East Asian collections from the turn to the 20th century
When you think of fascinating collections of objects from East Asia, visiting Slovenian museums probably doesn’t even cross your mind. This perception is about to change as you embark on an exciting journey to discover hidden gems in the museum cellars and attics brought to Slovenia from China, Japan and Korea in the late 19th and early 20th centuries.
In this article, two researchers involved in the project East Asian Collections in Slovenia of the Department of Asian Studies at Faculty of Arts, University of Ljubljana lead us on a tour of items from these lands that are tucked away in the repositories of Slovenian museums and reveal the unique stories of how they found their way to Slovenia. A must-read for anyone interested in ethnographic and art collections, especially those from East Asia.
Constituting peripheral lands of the former Austro-Hungarian Empire, what is today’s Slovenia doesn’t rank high in the history of travel and exchange between Asia and Europe. Before the last decades of the 19th century, sojourners from these parts were rare in East Asia. Most of them were missionaries, such as the Jesuit astronomer and mathematician Ferdinand Augustin Hallerstein (1703–1774) who worked as the Head of the Imperial Board of Astronomy in the Qing Dynasty court from 1746 until his death. Things started to change when the Suez Canal opened in 1869, and the Austrian-Hungarian navy gained a slight advantage over other imperial competitors in Europe.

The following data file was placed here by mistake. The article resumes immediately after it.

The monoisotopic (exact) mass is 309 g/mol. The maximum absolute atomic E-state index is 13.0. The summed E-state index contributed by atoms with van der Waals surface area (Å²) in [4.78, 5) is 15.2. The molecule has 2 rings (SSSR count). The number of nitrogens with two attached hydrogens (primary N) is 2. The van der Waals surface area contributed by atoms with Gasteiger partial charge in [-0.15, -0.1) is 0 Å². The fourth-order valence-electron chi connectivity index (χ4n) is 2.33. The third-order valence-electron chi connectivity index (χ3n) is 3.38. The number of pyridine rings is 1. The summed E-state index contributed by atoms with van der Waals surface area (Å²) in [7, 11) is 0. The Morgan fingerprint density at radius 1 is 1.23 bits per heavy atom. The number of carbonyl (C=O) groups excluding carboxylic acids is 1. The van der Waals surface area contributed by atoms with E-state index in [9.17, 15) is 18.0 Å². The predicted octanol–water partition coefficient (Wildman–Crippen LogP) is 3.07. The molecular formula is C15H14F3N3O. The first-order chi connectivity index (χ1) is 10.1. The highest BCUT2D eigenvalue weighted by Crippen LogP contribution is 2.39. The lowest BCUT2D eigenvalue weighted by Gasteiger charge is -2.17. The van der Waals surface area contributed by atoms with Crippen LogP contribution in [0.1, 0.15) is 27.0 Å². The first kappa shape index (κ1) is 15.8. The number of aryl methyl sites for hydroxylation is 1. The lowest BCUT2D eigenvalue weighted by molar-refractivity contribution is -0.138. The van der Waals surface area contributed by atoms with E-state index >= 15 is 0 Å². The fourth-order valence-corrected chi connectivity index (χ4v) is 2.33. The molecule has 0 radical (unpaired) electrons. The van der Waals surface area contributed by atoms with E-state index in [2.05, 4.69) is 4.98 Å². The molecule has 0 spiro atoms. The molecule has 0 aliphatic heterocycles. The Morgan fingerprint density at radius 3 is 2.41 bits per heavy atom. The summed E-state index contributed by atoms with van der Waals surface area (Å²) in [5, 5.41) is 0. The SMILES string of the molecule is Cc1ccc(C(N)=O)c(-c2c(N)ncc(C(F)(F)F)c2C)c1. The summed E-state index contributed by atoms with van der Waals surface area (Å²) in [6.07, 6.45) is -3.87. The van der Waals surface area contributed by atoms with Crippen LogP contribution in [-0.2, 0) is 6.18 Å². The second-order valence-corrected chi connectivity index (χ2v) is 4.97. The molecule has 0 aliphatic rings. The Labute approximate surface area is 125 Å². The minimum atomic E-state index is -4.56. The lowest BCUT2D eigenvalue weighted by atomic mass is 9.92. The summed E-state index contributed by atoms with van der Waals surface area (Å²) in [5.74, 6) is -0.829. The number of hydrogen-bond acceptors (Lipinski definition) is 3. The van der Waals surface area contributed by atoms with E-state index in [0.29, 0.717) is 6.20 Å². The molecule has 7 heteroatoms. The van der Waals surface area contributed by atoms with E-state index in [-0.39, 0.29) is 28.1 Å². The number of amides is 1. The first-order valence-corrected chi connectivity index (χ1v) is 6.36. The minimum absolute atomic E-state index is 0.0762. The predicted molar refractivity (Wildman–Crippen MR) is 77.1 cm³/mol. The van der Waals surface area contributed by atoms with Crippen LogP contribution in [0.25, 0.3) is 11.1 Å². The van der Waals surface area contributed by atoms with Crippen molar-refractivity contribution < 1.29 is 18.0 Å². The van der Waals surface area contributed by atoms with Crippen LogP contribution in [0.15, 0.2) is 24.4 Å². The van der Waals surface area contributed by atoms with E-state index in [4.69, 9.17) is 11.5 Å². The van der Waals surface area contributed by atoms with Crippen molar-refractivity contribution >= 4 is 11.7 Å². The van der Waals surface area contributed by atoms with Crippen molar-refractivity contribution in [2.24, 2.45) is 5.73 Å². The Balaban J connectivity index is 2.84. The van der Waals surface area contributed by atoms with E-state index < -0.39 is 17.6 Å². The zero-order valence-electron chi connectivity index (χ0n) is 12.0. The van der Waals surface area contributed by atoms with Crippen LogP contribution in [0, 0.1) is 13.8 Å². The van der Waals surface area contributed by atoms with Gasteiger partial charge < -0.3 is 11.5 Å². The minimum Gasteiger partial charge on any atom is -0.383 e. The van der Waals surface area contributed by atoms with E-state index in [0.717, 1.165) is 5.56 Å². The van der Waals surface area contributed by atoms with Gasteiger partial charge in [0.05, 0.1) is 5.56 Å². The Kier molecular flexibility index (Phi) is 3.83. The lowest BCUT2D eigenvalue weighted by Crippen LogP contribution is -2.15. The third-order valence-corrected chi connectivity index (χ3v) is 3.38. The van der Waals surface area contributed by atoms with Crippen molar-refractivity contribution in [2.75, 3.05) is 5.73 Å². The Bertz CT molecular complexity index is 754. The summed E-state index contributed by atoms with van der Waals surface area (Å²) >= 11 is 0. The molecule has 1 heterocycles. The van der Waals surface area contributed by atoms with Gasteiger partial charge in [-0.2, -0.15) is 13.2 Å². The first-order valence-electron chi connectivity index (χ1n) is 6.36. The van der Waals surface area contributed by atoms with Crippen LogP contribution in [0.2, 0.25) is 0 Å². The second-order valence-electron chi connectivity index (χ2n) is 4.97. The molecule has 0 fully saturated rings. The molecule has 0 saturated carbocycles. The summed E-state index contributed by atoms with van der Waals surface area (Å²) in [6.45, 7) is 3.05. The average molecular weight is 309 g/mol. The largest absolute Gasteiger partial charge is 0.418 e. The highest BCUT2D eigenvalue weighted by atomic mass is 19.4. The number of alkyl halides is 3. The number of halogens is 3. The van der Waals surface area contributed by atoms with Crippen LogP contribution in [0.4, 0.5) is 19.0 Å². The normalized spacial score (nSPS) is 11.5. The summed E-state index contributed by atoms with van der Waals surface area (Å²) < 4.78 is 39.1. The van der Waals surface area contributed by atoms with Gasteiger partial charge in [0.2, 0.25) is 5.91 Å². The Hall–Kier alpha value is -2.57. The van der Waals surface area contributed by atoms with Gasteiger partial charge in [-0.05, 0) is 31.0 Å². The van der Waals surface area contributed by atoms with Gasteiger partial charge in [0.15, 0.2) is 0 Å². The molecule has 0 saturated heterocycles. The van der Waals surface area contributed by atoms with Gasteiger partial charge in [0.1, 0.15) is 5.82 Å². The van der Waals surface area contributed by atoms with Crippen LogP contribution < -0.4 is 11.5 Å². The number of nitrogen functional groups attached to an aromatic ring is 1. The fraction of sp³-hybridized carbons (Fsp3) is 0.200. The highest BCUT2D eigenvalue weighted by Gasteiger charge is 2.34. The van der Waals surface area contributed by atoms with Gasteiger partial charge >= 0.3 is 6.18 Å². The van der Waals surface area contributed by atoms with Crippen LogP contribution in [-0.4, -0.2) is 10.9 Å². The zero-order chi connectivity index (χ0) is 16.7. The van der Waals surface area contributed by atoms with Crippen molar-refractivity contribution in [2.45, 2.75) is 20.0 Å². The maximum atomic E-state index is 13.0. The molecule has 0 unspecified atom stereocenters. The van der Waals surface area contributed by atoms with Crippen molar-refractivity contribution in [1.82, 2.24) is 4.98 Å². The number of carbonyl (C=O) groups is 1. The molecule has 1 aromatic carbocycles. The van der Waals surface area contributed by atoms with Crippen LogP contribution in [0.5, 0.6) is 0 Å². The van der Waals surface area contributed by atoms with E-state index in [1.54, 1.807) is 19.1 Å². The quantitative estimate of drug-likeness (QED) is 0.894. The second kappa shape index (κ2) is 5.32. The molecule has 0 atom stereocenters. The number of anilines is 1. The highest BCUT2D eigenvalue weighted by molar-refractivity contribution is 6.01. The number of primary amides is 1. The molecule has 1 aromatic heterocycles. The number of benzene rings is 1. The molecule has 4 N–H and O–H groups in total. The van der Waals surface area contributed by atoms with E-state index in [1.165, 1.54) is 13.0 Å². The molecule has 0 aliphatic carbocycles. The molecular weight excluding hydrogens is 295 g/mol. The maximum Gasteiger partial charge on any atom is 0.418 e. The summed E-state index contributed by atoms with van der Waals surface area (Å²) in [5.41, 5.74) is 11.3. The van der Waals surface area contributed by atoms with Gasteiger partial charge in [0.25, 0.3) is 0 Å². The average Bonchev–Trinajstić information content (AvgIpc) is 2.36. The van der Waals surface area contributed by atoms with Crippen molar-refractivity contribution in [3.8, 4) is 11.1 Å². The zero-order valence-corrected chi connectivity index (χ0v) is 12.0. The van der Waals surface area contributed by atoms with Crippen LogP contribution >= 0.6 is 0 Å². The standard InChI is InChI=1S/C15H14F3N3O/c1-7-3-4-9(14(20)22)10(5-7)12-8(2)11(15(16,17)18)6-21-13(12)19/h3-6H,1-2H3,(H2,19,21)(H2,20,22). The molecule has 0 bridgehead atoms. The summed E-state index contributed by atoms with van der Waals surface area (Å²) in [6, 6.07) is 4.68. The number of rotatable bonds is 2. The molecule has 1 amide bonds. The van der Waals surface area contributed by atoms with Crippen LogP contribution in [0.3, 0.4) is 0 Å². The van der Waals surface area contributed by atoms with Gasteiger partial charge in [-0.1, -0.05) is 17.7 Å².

Contacts between Slovenian lands and East Asia increased through travels to the Far East and trade networks. The latter were strengthened with the railway connection Vienna-Ljubljana-Trieste, completed a decade earlier. East Asian objects began to circulate on a greater scale, first as curiosities, then as souvenirs and decorative objects and eventually as collectables in their own right. After decades of gathering dust in museum depots, they have now been given a new lease of life in the digital library East Asian Collections in Slovenia, an ongoing project of the Department of Asian Studies at Faculty of Arts, University of Ljubljana.
The earliest objects from East Asia can be found in the Ceramics Collection of the National Museum of Slovenia. It contains around 220 pieces of Chinese and Japanese porcelain, some of which were donated to the museum in the decades following its establishment in 1821. Their wealthy, former owners had likely followed the prevailing fashions of their time and acquired these objects through art dealers or received them as gifts. They tended to be made specifically for export, catering to the tastes of Western elites who cared little for the expertise on the origins of such objects.